The Lesser of Two Evils for Diversity in School Education?

Stereotypes and role models typically begin to be forged starting with early childhood. In their fight against gender stereotypes and traditional roles of men and women, the Sodermalm district of Stockholm has recently taken quite a radical new step: to foster the equality between the sexes, it funded the Egalia pre-school for children up to six years of age, which completely bans words like ‘him’ or ‘her’ as well as gender stereotyping games. Instead of calling the kids boys and girls, the teachers use the term ‘friends’. Toys and books are carefully chosen to avoid contact with stereotypes and even the dolls are gender neutral. Instead, nearly all the books also deal with single parenthood, homosexuality or child adoption, like the story about two childless male giraffes who find an abandoned crocodile egg and adopt it. This approach aims at broadening the assumptions about family life in favour of more diverse models. Above all, the children learn to consider different gender identities and lifestyles to be just as usual as traditional ones. Traditional fairy tales like Snow White or Cinderella are banned due to stereotyping content. The LEGO bricks are placed directly next to the kitchen so that the children won’t create mental barriers between cooking and constructing. Girls and boys, sorry: all kinds of friends play together with all the toys and when a conflict arises over the question who should play for instance ‘the mum’, the teachers will simply suggest to have more than one mum. Doubtlessly, the Egalia pre-school uses one of the most particular and drastic ways of teaching children to become open-minded and to prevent them from getting trapped in gender stereotypes. It is at the same time an effective way to improve the awareness for diversity in a very crucial state of life, while it might be a bit too strict in the way it delivers on its mission. And then: Who will help the children bridge the gap of in-school experiences and perceived out-of-school reality?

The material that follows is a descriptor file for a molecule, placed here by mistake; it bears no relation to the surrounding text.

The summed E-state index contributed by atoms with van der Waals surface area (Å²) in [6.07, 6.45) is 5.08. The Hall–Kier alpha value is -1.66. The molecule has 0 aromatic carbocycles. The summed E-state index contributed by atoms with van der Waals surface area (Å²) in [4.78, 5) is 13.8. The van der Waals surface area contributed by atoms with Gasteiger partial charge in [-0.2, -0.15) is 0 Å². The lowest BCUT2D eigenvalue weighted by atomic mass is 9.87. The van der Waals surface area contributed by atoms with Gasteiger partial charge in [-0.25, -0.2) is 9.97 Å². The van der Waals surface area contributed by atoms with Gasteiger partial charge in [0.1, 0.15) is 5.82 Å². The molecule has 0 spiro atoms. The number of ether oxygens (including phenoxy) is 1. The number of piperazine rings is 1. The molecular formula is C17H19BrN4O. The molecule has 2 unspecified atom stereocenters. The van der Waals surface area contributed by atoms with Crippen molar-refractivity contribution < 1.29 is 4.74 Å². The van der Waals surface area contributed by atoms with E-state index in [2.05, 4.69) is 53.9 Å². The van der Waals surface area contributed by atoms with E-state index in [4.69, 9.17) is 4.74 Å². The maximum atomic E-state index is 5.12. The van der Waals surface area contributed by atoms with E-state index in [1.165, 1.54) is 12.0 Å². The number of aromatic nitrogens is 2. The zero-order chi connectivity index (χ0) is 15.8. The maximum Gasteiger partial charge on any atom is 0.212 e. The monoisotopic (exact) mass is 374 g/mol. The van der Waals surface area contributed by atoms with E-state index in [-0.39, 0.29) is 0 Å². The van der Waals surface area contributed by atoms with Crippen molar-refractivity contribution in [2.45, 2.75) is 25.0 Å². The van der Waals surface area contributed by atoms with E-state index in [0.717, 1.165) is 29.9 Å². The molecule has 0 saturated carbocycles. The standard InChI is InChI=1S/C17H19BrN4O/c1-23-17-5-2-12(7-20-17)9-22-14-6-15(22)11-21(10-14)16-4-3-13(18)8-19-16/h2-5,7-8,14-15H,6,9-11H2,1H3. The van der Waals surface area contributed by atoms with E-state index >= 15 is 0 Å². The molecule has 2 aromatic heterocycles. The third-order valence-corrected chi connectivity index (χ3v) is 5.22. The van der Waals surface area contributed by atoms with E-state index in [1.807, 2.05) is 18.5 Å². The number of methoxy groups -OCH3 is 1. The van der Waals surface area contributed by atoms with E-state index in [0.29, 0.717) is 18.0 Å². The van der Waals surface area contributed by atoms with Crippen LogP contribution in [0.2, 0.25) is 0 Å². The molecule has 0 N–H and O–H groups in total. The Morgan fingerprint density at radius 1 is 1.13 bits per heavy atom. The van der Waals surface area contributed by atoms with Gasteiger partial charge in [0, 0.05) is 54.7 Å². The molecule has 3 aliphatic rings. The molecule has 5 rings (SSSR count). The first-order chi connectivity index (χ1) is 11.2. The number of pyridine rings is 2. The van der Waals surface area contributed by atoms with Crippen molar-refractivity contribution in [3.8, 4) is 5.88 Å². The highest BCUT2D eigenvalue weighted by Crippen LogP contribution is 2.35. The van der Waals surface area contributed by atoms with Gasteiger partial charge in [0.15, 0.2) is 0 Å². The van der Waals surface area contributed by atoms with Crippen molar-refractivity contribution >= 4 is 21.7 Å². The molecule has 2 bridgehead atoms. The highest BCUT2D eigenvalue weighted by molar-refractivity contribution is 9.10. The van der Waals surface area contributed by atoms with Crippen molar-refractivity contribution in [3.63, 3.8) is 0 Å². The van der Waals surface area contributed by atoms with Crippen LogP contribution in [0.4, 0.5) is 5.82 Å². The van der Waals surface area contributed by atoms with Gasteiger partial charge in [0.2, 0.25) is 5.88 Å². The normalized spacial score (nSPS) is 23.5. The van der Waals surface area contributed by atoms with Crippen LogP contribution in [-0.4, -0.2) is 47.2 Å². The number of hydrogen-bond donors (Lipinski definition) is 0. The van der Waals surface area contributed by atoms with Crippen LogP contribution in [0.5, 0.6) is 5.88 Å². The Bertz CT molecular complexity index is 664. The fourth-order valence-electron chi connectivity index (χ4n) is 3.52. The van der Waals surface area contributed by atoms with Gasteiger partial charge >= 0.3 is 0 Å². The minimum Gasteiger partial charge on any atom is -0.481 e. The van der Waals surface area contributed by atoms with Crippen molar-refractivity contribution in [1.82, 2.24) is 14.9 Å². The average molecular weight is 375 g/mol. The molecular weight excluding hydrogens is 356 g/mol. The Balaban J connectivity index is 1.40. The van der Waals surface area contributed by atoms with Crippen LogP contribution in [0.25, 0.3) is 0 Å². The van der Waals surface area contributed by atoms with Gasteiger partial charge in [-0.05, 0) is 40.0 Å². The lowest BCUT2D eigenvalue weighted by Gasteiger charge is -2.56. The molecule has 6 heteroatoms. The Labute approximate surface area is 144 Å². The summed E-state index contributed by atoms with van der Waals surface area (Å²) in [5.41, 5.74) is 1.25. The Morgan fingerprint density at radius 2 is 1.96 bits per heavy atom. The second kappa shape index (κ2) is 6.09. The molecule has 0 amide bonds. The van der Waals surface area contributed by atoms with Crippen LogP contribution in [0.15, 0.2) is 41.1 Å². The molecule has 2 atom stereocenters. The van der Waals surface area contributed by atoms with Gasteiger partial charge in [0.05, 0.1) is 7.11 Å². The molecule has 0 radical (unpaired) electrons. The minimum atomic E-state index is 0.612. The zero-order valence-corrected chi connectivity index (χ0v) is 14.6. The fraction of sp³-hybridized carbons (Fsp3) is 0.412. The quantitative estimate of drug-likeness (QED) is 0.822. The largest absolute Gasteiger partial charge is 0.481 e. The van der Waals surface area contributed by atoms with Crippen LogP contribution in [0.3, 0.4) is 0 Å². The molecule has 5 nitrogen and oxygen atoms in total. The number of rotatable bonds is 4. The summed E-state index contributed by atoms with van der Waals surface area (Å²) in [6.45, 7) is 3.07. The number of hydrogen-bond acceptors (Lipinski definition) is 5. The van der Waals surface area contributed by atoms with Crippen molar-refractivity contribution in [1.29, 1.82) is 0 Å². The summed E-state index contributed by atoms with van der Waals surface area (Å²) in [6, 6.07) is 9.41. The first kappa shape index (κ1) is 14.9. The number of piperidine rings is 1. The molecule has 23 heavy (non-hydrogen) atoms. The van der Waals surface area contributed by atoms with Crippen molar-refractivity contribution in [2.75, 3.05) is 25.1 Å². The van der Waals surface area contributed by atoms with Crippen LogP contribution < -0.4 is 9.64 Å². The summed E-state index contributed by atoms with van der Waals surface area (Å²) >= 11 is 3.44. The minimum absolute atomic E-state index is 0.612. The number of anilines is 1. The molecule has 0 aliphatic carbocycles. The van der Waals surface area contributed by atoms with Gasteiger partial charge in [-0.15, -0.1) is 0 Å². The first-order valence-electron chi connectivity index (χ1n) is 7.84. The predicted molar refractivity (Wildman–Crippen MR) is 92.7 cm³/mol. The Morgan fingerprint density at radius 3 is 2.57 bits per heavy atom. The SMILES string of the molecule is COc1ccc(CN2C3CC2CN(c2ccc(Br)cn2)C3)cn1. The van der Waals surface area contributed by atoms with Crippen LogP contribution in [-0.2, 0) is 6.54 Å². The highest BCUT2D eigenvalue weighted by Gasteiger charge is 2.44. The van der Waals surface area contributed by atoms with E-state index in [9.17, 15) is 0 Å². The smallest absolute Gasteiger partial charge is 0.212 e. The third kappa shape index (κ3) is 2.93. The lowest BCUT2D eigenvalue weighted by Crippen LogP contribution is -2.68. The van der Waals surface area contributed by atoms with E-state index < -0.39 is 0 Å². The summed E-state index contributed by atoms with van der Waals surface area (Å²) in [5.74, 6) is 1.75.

A step in the exact opposite direction has been taken by the Crown Woods College in Greenwich, London: Here, the children are separated into groups according to their performance. All pupils wear a school uniform with a tie in different colours marking the membership of the three divisions of the school. The very good and promising pupils wear purple, the less successful red and blue respectively. What worsens the stigmatisation are physical divides on the school premises. Buildings and schoolyards are divided by fences, and even the eating times differ for each of the groups! Needless to say that such discrimination leads to self-fulfilling prophecies as a result of internalised stereotype, and a class society in which pupils from one division don’t want to be in touch with the ‘others’. Diversity experts will recognise this dangerous dynamics from Jane Elliot’s famous “blue-eyed” experiment, first carried out in the late 1960s, when she successfully divided a third grade class according to eye colour and created aggression and eroding performance within hours. Just like her blue-eyed children started to tease their (former) brown-eyed friends, the pupils wearing purple ties in Greenwich today tease their blue and red wearing (former) friends.
How would the Swedish Egalia teachers approach such a situation? And why can’t we learn from history and apply (and develop) common sense in those who are our future?